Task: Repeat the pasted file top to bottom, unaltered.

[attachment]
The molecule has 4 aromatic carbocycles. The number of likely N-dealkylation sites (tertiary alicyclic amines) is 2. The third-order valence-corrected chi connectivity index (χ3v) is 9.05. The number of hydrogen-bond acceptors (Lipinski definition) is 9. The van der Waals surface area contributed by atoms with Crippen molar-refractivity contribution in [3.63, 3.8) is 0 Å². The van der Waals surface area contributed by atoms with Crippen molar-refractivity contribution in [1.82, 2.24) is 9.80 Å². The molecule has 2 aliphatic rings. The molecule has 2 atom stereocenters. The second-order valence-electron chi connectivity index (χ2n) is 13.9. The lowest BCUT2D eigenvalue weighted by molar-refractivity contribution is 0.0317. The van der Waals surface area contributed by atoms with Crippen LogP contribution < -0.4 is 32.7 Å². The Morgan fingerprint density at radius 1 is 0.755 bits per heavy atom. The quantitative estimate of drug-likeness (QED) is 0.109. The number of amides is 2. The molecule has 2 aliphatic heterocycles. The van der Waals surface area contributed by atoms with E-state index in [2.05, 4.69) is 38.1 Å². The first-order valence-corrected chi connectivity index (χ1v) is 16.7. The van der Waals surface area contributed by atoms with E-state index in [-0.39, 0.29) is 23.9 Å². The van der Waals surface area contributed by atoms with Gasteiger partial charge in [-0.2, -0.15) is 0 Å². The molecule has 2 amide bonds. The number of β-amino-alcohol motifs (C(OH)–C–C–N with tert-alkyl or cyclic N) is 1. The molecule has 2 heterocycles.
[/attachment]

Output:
The molecule has 4 aromatic carbocycles. The number of likely N-dealkylation sites (tertiary alicyclic amines) is 2. The third-order valence-corrected chi connectivity index (χ3v) is 9.05. The number of hydrogen-bond acceptors (Lipinski definition) is 9. The van der Waals surface area contributed by atoms with Crippen molar-refractivity contribution in [3.63, 3.8) is 0 Å². The van der Waals surface area contributed by atoms with Crippen molar-refractivity contribution in [1.82, 2.24) is 9.80 Å². The molecule has 2 aliphatic rings. The molecule has 2 atom stereocenters. The second-order valence-electron chi connectivity index (χ2n) is 13.9. The lowest BCUT2D eigenvalue weighted by molar-refractivity contribution is 0.0317. The van der Waals surface area contributed by atoms with Crippen LogP contribution < -0.4 is 32.7 Å². The Morgan fingerprint density at radius 1 is 0.755 bits per heavy atom. The quantitative estimate of drug-likeness (QED) is 0.109. The number of amides is 2. The molecule has 2 aliphatic heterocycles. The van der Waals surface area contributed by atoms with E-state index in [2.05, 4.69) is 38.1 Å². The first-order valence-corrected chi connectivity index (χ1v) is 16.7. The van der Waals surface area contributed by atoms with E-state index in [-0.39, 0.29) is 23.9 Å². The van der Waals surface area contributed by atoms with Gasteiger partial charge in [-0.2, -0.15) is 0 Å². The molecule has 2 amide bonds. The number of β-amino-alcohol motifs (C(OH)–C–C–N with tert-alkyl or cyclic N) is 1. The molecule has 2 heterocycles.